We give them access to our homes, cars and safes, but do we really know if the locksmith we called is on the up and up?
"One doesn’t stop and think about it, but this person is at your residence installing a new key and that key lock could very easily be duplicated with an additional key that would later allow this person entry into our home," said Jorge Herrera, with the Miami-Dade Consumer Protection Department, the agency that regulates the locksmith industry.
In a joint effort with Miami Beach Police, Miami-Dade’s Consumer Protection Department recently conducted an undercover operation to net unlicensed locksmiths, many of them imposters. The agency fined a locksmith accused of operating without a license $2,000.
Herrera said the suspect showed up in an unmarked vehicle wearing a T-shirt with another company’s logo. Investigators don’t know how he got the shirt, but say lately they’ve seen unlicensed locksmiths posing as legitimate companies, like AAA Miami Locksmith.
Maria Guadamuz, owner of AAA Miami Locksmith, said she’s Googled her information and found ads with her company’s name and address but someone else’s phone number. Guadamuz said in recent years she’s found several locksmiths posing as representatives of her company.
She’s fought with internet providers to remove ads like one Team 6 Investigators found in the yellow pages that had her address, but a phone number with a Virginia area code. The team 6 Investigators called the number and the man who answered said "Ma’am, we are a private locksmith, if you want the service we will be happy to give you the service." The man did not identify himself and hung up when asked about the ad with AAA Miami Locksmith’s address.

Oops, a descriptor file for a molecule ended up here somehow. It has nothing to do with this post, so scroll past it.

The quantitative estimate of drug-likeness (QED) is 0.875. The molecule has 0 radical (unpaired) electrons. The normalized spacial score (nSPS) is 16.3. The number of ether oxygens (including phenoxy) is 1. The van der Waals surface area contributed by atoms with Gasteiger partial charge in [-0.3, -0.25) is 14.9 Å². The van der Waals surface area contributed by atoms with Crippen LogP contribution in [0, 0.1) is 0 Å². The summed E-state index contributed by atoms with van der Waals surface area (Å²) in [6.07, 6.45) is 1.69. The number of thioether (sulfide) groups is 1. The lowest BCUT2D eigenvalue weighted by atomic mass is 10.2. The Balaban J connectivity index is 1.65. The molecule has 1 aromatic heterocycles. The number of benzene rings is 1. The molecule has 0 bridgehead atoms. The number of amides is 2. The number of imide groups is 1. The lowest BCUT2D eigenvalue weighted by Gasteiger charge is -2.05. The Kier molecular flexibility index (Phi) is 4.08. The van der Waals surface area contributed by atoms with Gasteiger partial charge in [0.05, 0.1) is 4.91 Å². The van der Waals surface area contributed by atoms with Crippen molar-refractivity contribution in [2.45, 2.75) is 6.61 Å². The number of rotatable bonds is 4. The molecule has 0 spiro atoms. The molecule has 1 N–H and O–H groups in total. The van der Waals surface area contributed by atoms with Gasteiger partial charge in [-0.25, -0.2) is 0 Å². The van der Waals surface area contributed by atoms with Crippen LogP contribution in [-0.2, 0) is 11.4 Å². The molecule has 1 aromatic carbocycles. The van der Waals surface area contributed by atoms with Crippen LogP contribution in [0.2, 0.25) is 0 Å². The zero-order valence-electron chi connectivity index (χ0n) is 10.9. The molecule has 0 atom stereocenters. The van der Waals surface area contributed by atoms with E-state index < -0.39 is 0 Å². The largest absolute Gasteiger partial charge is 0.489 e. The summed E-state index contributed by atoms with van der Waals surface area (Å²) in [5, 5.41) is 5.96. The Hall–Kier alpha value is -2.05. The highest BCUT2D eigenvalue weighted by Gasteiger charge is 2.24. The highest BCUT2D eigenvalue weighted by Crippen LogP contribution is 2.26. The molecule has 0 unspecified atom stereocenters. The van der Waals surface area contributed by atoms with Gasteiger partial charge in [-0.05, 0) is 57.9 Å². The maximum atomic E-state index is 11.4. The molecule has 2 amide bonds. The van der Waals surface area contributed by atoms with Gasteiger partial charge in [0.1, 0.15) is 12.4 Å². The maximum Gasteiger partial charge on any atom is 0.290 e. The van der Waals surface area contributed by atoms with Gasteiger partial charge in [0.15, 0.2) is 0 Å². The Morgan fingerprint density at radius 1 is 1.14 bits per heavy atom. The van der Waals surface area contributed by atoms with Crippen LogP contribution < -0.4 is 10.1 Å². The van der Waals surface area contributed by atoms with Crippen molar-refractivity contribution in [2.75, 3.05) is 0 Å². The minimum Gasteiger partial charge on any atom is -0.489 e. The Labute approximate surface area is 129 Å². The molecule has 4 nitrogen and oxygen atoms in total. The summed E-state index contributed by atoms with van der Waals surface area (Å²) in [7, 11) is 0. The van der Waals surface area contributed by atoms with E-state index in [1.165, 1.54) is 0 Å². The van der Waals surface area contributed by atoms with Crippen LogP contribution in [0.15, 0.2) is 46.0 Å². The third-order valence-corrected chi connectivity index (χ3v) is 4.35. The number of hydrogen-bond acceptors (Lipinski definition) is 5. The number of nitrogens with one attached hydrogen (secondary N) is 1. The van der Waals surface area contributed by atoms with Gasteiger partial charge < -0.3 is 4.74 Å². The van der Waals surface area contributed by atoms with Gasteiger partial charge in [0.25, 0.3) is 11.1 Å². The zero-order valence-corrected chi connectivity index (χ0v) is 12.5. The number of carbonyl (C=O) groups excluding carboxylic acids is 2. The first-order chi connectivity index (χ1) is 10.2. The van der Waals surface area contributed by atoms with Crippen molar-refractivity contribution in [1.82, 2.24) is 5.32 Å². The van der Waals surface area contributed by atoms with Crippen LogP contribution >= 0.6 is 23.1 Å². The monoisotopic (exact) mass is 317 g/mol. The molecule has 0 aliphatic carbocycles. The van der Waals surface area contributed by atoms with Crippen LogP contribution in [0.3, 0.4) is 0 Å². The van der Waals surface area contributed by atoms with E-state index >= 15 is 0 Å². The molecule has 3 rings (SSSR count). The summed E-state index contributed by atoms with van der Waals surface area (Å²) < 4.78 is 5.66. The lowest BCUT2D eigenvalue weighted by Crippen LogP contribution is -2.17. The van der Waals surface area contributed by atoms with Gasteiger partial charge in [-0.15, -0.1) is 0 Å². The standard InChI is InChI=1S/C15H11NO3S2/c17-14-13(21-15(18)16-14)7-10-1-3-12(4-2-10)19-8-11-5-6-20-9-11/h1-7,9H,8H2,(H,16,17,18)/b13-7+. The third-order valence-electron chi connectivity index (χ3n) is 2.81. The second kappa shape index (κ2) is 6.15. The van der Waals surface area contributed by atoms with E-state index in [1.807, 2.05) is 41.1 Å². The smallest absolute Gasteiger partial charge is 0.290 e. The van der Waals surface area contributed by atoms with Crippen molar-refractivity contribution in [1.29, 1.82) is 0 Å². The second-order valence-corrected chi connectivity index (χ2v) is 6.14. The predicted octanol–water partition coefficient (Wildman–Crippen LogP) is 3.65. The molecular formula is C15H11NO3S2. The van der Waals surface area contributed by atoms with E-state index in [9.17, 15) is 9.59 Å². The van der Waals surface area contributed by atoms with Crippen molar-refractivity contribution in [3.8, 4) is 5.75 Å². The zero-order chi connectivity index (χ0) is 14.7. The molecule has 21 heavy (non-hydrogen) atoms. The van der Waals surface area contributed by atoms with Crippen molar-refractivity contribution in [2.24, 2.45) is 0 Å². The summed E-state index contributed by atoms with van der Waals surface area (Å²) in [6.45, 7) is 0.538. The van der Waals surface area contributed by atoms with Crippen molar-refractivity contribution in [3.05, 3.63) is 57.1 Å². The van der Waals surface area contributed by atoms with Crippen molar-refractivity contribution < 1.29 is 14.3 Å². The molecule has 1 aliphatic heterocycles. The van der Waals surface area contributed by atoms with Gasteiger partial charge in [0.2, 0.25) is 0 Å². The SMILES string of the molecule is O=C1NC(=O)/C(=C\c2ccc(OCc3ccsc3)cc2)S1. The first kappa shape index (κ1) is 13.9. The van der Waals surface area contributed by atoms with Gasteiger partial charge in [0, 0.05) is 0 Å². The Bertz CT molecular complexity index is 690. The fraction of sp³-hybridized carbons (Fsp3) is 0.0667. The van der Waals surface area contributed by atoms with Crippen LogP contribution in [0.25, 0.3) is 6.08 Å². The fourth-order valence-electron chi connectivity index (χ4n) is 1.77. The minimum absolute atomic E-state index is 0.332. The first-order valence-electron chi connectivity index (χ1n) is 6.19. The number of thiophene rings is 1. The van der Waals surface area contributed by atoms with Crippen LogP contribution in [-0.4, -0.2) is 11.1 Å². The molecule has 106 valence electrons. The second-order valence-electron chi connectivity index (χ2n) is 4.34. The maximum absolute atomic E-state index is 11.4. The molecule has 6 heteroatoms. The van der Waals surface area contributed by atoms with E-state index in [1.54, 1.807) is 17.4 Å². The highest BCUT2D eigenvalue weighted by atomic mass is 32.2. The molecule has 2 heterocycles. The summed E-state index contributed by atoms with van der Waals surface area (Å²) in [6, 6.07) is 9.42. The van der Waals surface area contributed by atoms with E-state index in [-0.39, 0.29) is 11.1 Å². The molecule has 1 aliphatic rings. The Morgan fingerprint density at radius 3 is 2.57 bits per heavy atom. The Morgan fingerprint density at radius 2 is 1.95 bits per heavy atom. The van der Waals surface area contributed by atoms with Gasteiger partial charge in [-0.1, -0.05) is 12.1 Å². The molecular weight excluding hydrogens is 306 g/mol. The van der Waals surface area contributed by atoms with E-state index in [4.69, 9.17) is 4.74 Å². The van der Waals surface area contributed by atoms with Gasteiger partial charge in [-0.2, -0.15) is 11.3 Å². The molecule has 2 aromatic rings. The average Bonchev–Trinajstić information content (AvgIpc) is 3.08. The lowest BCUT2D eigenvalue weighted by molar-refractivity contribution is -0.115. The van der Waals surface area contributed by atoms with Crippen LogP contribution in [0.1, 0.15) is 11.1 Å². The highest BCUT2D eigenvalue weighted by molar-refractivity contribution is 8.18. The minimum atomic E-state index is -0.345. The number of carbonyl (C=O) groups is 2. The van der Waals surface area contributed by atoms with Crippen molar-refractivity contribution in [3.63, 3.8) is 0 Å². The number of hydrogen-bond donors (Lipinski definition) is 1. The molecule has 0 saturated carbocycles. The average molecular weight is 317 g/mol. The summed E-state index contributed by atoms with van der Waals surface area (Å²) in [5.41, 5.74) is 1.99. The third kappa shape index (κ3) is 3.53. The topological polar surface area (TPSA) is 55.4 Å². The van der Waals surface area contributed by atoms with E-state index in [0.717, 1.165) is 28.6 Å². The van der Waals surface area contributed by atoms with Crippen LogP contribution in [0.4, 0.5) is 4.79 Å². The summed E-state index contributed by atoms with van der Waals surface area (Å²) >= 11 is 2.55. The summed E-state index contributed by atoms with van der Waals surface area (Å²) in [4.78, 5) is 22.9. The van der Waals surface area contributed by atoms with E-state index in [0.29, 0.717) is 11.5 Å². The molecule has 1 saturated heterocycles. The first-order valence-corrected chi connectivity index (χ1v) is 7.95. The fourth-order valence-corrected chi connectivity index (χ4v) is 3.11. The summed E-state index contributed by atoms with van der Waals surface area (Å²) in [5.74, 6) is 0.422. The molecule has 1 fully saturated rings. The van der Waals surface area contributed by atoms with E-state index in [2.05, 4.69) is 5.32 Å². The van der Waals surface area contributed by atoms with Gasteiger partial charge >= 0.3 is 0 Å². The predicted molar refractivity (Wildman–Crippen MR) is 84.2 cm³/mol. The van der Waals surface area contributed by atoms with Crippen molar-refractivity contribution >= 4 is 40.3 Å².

Herrera said when you call locksmith impostors "you end up reaching a phone bank that is somewhere in another state; they then do business with these unlicensed individuals.” He said the impostors will “give you a price over the phone and when you finally have the job completed you find that they’re charging you way in excess."
The county calls this practice alarming because consumers end up dealing with unlicensed locksmiths who haven’t had the criminal background check required by the county.
Ernest Castillo is a licensed locksmith who’s been working at AAA Miami Locksmith for ten years. He said he’s heard of unlicensed locksmiths stealing from people, but said the most common problem is unscrupulous billing practices.
"I’ve heard of a customer being charged $400 or $500 to open up a door and these are the mobile, most of the time, mobile locksmiths that are uninsured and they don't have licenses and they just really take advantage of the moment with the customers and basically charge them whatever they like,” Castillo said.
To avoid these types of issues, the county recommends you call them at 305-375-3677 to verify if the locksmith you are calling is licensed. Ask the county for the phone number on file for the company and call it directly to make sure you are dealing with the company you think you are.